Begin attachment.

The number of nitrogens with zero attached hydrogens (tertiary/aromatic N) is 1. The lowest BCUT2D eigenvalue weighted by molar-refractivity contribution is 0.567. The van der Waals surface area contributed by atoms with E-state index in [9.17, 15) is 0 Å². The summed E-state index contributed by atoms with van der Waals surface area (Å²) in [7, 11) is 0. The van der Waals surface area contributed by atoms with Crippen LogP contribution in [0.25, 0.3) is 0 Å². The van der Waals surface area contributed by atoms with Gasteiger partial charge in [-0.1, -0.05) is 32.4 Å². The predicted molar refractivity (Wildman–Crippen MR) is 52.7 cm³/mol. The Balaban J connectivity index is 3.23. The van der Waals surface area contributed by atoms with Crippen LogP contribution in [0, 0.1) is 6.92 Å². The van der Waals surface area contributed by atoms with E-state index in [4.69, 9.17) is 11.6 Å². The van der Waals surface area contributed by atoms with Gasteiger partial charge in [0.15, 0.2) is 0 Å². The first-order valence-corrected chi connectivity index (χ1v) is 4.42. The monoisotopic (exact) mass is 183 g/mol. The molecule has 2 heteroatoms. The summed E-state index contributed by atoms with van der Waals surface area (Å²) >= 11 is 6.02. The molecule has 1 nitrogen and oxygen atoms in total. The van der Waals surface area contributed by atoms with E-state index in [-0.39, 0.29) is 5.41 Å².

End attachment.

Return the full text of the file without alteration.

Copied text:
The number of nitrogens with zero attached hydrogens (tertiary/aromatic N) is 1. The lowest BCUT2D eigenvalue weighted by molar-refractivity contribution is 0.567. The van der Waals surface area contributed by atoms with E-state index in [9.17, 15) is 0 Å². The summed E-state index contributed by atoms with van der Waals surface area (Å²) in [7, 11) is 0. The van der Waals surface area contributed by atoms with Crippen LogP contribution in [0.25, 0.3) is 0 Å². The van der Waals surface area contributed by atoms with Gasteiger partial charge in [-0.1, -0.05) is 32.4 Å². The predicted molar refractivity (Wildman–Crippen MR) is 52.7 cm³/mol. The Balaban J connectivity index is 3.23. The van der Waals surface area contributed by atoms with Crippen LogP contribution in [0, 0.1) is 6.92 Å². The van der Waals surface area contributed by atoms with E-state index in [4.69, 9.17) is 11.6 Å². The van der Waals surface area contributed by atoms with Gasteiger partial charge in [0.15, 0.2) is 0 Å². The first-order valence-corrected chi connectivity index (χ1v) is 4.42. The monoisotopic (exact) mass is 183 g/mol. The molecule has 2 heteroatoms. The summed E-state index contributed by atoms with van der Waals surface area (Å²) >= 11 is 6.02. The molecule has 1 nitrogen and oxygen atoms in total. The van der Waals surface area contributed by atoms with E-state index in [-0.39, 0.29) is 5.41 Å².